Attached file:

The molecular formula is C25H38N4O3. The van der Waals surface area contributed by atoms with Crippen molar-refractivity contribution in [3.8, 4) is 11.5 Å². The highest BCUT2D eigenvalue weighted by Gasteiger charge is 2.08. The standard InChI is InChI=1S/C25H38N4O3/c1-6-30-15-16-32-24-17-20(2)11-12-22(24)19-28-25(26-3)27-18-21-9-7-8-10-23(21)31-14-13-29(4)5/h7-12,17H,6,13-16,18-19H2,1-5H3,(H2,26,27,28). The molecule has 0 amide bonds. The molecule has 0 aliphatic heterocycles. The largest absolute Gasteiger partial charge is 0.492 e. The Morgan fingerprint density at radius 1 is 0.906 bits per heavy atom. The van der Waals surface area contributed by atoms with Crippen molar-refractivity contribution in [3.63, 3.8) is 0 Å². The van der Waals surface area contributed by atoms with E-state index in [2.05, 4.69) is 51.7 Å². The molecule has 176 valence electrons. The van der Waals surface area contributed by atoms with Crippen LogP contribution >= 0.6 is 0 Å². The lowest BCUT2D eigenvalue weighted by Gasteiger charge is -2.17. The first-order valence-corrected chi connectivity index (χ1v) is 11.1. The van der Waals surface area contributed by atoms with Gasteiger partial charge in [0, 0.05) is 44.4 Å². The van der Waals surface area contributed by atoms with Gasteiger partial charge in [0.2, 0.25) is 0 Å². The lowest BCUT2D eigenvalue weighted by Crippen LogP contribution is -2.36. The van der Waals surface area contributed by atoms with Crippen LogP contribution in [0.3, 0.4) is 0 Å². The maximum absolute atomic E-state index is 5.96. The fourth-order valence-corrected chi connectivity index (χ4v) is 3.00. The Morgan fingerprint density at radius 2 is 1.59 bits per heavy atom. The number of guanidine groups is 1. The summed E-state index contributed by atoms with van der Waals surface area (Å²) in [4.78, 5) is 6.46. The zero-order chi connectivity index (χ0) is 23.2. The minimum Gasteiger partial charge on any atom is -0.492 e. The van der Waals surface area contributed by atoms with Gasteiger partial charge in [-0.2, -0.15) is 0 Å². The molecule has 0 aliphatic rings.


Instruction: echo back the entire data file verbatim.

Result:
The molecular formula is C25H38N4O3. The van der Waals surface area contributed by atoms with Crippen molar-refractivity contribution in [3.8, 4) is 11.5 Å². The highest BCUT2D eigenvalue weighted by Gasteiger charge is 2.08. The standard InChI is InChI=1S/C25H38N4O3/c1-6-30-15-16-32-24-17-20(2)11-12-22(24)19-28-25(26-3)27-18-21-9-7-8-10-23(21)31-14-13-29(4)5/h7-12,17H,6,13-16,18-19H2,1-5H3,(H2,26,27,28). The molecule has 0 amide bonds. The molecule has 0 aliphatic heterocycles. The largest absolute Gasteiger partial charge is 0.492 e. The Morgan fingerprint density at radius 1 is 0.906 bits per heavy atom. The van der Waals surface area contributed by atoms with Crippen molar-refractivity contribution in [3.63, 3.8) is 0 Å². The van der Waals surface area contributed by atoms with E-state index in [2.05, 4.69) is 51.7 Å². The molecule has 176 valence electrons. The van der Waals surface area contributed by atoms with Crippen LogP contribution >= 0.6 is 0 Å². The lowest BCUT2D eigenvalue weighted by Gasteiger charge is -2.17. The first-order valence-corrected chi connectivity index (χ1v) is 11.1. The van der Waals surface area contributed by atoms with Gasteiger partial charge in [0, 0.05) is 44.4 Å². The van der Waals surface area contributed by atoms with Gasteiger partial charge in [0.2, 0.25) is 0 Å². The lowest BCUT2D eigenvalue weighted by Crippen LogP contribution is -2.36. The van der Waals surface area contributed by atoms with Crippen LogP contribution in [0.3, 0.4) is 0 Å². The maximum absolute atomic E-state index is 5.96. The fourth-order valence-corrected chi connectivity index (χ4v) is 3.00. The Morgan fingerprint density at radius 2 is 1.59 bits per heavy atom. The number of guanidine groups is 1. The summed E-state index contributed by atoms with van der Waals surface area (Å²) in [4.78, 5) is 6.46. The zero-order chi connectivity index (χ0) is 23.2. The minimum Gasteiger partial charge on any atom is -0.492 e. The van der Waals surface area contributed by atoms with Gasteiger partial charge in [-0.2, -0.15) is 0 Å². The molecule has 0 aliphatic rings.